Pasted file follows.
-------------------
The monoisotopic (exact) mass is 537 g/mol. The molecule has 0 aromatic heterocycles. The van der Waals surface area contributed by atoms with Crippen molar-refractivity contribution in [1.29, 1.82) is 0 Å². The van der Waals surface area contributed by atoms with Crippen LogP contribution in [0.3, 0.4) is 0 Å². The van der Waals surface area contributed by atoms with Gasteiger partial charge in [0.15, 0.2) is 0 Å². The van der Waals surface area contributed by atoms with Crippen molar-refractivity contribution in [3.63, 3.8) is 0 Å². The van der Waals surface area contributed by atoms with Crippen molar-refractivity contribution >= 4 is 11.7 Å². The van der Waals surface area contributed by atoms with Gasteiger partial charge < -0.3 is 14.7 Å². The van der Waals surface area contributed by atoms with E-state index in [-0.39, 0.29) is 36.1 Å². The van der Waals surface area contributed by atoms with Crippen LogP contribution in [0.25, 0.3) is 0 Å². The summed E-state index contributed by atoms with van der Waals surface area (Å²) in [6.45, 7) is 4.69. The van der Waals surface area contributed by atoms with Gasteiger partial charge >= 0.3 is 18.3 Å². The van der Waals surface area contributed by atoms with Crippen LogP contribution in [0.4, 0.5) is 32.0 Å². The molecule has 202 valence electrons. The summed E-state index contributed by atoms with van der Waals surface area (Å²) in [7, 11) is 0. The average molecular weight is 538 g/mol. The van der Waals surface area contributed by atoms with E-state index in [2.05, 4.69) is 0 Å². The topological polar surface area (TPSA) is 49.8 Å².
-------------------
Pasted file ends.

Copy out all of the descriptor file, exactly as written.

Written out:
The monoisotopic (exact) mass is 537 g/mol. The molecule has 0 aromatic heterocycles. The van der Waals surface area contributed by atoms with Crippen molar-refractivity contribution in [1.29, 1.82) is 0 Å². The van der Waals surface area contributed by atoms with Crippen LogP contribution in [0.3, 0.4) is 0 Å². The van der Waals surface area contributed by atoms with Gasteiger partial charge in [0.15, 0.2) is 0 Å². The van der Waals surface area contributed by atoms with Crippen molar-refractivity contribution in [3.63, 3.8) is 0 Å². The van der Waals surface area contributed by atoms with Crippen molar-refractivity contribution >= 4 is 11.7 Å². The van der Waals surface area contributed by atoms with Gasteiger partial charge < -0.3 is 14.7 Å². The van der Waals surface area contributed by atoms with E-state index in [-0.39, 0.29) is 36.1 Å². The van der Waals surface area contributed by atoms with Crippen LogP contribution in [0.25, 0.3) is 0 Å². The summed E-state index contributed by atoms with van der Waals surface area (Å²) in [6.45, 7) is 4.69. The van der Waals surface area contributed by atoms with Gasteiger partial charge >= 0.3 is 18.3 Å². The van der Waals surface area contributed by atoms with Crippen LogP contribution in [0.4, 0.5) is 32.0 Å². The molecule has 202 valence electrons. The summed E-state index contributed by atoms with van der Waals surface area (Å²) in [7, 11) is 0. The average molecular weight is 538 g/mol. The van der Waals surface area contributed by atoms with E-state index in [2.05, 4.69) is 0 Å². The topological polar surface area (TPSA) is 49.8 Å².